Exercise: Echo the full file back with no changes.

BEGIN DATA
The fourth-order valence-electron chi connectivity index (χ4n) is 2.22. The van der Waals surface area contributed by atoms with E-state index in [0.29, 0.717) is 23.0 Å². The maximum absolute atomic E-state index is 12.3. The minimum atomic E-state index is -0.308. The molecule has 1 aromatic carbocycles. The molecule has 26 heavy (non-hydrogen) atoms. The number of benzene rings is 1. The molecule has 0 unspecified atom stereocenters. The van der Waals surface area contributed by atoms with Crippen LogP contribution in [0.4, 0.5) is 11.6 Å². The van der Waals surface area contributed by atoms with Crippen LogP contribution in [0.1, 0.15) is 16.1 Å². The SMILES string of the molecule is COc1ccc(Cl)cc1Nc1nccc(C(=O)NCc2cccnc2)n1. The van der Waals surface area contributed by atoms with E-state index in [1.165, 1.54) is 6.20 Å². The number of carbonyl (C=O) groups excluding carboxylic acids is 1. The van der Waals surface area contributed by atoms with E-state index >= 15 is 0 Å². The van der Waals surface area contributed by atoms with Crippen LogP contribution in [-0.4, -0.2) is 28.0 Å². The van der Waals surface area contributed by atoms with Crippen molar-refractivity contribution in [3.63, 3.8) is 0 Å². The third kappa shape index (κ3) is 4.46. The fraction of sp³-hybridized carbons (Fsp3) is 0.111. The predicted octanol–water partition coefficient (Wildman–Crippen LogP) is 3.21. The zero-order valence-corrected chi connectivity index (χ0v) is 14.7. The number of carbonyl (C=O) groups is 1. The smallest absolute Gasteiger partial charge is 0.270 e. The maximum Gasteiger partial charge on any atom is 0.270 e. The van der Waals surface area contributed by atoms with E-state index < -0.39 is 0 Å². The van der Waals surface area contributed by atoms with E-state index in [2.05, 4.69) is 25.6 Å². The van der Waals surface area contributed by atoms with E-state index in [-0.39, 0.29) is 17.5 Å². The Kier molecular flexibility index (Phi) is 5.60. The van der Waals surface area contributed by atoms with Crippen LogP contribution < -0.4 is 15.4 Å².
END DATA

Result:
The fourth-order valence-electron chi connectivity index (χ4n) is 2.22. The van der Waals surface area contributed by atoms with E-state index in [0.29, 0.717) is 23.0 Å². The maximum absolute atomic E-state index is 12.3. The minimum atomic E-state index is -0.308. The molecule has 1 aromatic carbocycles. The molecule has 26 heavy (non-hydrogen) atoms. The number of benzene rings is 1. The molecule has 0 unspecified atom stereocenters. The van der Waals surface area contributed by atoms with Crippen LogP contribution in [0.4, 0.5) is 11.6 Å². The van der Waals surface area contributed by atoms with Crippen LogP contribution in [0.1, 0.15) is 16.1 Å². The SMILES string of the molecule is COc1ccc(Cl)cc1Nc1nccc(C(=O)NCc2cccnc2)n1. The van der Waals surface area contributed by atoms with E-state index in [1.165, 1.54) is 6.20 Å². The number of carbonyl (C=O) groups excluding carboxylic acids is 1. The van der Waals surface area contributed by atoms with E-state index >= 15 is 0 Å². The van der Waals surface area contributed by atoms with Crippen LogP contribution in [-0.4, -0.2) is 28.0 Å². The van der Waals surface area contributed by atoms with Crippen molar-refractivity contribution in [3.63, 3.8) is 0 Å². The third kappa shape index (κ3) is 4.46. The fraction of sp³-hybridized carbons (Fsp3) is 0.111. The predicted octanol–water partition coefficient (Wildman–Crippen LogP) is 3.21. The zero-order valence-corrected chi connectivity index (χ0v) is 14.7. The number of carbonyl (C=O) groups is 1. The smallest absolute Gasteiger partial charge is 0.270 e. The maximum Gasteiger partial charge on any atom is 0.270 e. The van der Waals surface area contributed by atoms with E-state index < -0.39 is 0 Å². The van der Waals surface area contributed by atoms with E-state index in [2.05, 4.69) is 25.6 Å². The van der Waals surface area contributed by atoms with E-state index in [-0.39, 0.29) is 17.5 Å². The Kier molecular flexibility index (Phi) is 5.60. The van der Waals surface area contributed by atoms with Crippen LogP contribution < -0.4 is 15.4 Å².